Alex Jones has been kicked off some social media platforms.
I have to offer a huge round of applause for those platforms that have seen fit to abide by the standards they set for those who use them. Jones didn’t do that. He’s gone at least from those particular venues.
Who is this clown? He’s a talk-show blowhard and noted conspiracy theorist. His infamy grew exponentially when he alleged that the Sandy Hook Elementary School massacre in Newtown, Conn. — where 20 first- and second-graders and six teachers were gunned down in 2012 — was a “hoax.” He said the grieving parents were actors brought in by anti-gun activists to carry the cudgel for disarming the American public.
He is a monstrous purveyor of hate speech.
Facebook, Apple, Spotify and YouTube all have banned Jones from using their platforms to spew his garbage.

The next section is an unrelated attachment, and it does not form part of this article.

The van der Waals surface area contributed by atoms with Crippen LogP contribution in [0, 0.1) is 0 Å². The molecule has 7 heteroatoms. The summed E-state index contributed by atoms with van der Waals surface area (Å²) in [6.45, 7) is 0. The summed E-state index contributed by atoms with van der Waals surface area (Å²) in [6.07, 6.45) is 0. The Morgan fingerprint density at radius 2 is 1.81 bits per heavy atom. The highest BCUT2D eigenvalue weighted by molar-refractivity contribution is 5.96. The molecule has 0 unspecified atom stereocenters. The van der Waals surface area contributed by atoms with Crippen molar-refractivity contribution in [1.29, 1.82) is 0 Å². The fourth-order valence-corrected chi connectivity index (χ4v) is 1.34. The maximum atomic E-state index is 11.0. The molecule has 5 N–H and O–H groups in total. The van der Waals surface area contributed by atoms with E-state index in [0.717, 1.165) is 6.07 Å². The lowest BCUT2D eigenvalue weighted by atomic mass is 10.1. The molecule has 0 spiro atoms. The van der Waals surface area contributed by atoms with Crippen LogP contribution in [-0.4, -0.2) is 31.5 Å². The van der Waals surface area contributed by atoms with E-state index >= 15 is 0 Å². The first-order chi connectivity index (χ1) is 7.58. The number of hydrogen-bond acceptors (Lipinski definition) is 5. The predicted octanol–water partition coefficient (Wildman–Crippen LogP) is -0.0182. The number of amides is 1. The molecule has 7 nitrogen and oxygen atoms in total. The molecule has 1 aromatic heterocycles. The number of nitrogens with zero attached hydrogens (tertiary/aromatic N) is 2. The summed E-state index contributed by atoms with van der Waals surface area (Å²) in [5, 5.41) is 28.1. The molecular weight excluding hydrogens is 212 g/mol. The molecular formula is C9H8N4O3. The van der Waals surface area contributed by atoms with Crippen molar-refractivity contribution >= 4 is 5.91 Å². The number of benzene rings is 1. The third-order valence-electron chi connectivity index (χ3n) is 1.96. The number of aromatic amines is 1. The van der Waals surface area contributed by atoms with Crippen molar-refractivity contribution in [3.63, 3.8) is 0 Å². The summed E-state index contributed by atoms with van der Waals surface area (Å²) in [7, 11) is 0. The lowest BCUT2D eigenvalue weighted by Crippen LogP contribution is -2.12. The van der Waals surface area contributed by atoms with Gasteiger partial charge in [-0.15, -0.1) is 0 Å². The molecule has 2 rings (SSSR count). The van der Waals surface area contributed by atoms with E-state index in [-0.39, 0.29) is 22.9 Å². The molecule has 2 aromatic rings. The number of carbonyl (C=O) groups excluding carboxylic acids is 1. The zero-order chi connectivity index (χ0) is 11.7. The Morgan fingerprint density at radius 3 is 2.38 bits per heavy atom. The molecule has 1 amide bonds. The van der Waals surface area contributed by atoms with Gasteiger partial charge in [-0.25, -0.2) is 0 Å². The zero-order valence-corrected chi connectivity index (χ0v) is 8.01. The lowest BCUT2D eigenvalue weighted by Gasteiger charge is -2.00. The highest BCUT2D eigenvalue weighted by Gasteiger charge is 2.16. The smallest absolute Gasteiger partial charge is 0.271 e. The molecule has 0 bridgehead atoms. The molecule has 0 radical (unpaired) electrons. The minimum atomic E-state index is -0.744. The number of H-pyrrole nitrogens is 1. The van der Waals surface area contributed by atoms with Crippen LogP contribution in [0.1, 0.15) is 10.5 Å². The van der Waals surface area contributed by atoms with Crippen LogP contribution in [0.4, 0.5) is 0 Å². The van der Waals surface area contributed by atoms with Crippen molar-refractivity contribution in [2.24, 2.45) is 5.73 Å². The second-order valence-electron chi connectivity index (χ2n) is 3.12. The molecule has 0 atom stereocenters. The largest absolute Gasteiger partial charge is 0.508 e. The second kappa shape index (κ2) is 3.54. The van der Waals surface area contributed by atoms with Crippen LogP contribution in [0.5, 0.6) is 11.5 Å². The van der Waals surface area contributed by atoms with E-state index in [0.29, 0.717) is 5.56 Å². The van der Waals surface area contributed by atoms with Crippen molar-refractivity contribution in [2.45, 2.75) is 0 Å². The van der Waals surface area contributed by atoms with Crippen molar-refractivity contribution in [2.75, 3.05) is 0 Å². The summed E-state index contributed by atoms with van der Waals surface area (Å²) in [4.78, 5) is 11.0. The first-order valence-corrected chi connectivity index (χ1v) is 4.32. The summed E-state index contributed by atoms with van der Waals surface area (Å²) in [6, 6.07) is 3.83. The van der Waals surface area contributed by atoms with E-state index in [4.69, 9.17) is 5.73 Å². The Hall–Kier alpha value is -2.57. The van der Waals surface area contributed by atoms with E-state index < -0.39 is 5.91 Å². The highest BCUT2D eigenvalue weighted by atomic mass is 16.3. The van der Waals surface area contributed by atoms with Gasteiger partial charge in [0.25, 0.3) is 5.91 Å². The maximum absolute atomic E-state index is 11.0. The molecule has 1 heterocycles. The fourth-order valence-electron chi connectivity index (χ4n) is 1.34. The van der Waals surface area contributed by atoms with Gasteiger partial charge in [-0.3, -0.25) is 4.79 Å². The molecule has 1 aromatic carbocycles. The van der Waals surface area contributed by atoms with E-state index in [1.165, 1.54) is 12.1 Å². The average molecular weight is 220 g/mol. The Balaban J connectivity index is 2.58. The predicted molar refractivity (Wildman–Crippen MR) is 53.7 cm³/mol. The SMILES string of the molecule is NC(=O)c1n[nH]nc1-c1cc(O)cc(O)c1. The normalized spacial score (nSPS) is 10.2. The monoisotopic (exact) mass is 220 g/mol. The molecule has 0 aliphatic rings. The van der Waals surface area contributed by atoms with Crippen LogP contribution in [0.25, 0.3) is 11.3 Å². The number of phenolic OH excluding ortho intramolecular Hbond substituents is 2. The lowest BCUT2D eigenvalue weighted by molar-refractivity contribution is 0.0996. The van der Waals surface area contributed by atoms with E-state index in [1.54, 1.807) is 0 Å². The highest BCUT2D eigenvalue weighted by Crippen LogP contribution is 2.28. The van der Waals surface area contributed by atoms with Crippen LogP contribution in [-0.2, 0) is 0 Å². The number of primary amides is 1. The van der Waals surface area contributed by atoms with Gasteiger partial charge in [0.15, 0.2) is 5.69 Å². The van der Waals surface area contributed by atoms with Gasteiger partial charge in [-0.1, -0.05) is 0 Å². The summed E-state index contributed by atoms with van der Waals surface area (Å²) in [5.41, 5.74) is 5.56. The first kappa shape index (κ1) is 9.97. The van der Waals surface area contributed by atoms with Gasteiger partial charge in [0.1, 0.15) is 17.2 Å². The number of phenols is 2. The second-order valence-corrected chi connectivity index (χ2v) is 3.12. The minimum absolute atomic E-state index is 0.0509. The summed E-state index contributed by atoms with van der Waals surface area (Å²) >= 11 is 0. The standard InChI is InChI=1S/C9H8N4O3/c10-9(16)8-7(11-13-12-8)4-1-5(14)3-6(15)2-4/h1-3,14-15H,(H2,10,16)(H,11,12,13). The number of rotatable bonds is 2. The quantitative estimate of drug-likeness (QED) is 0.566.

Jones’s response has been predictable. He says the First Amendment guarantees him the right to speak his mind. No matter how vile his thoughts might be.
Hold on, buster.
This argument reminds me of discussions I had throughout my journalism career with individuals who would submit letters or other commentary that I found unsuitable for publication on the opinion pages I edited.
They would say, “But what about free speech?” My response was the same. “You are free to purchase and run your own newspaper and then you are free to publish whatever you want. We have rules and standards and your submission falls short of them.”
So it is with Alex Jones’s hate speech. The social media platforms are within their own constitutional rights to set standards that those who use them must follow. Jones crossed many lines with his hideous pronouncements.
He’s still able to spew his filth. The U.S. Constitution allows it. He simply is no longer able to do so using the venues whose owners and managers have done what they should have done long ago.
They cut him off.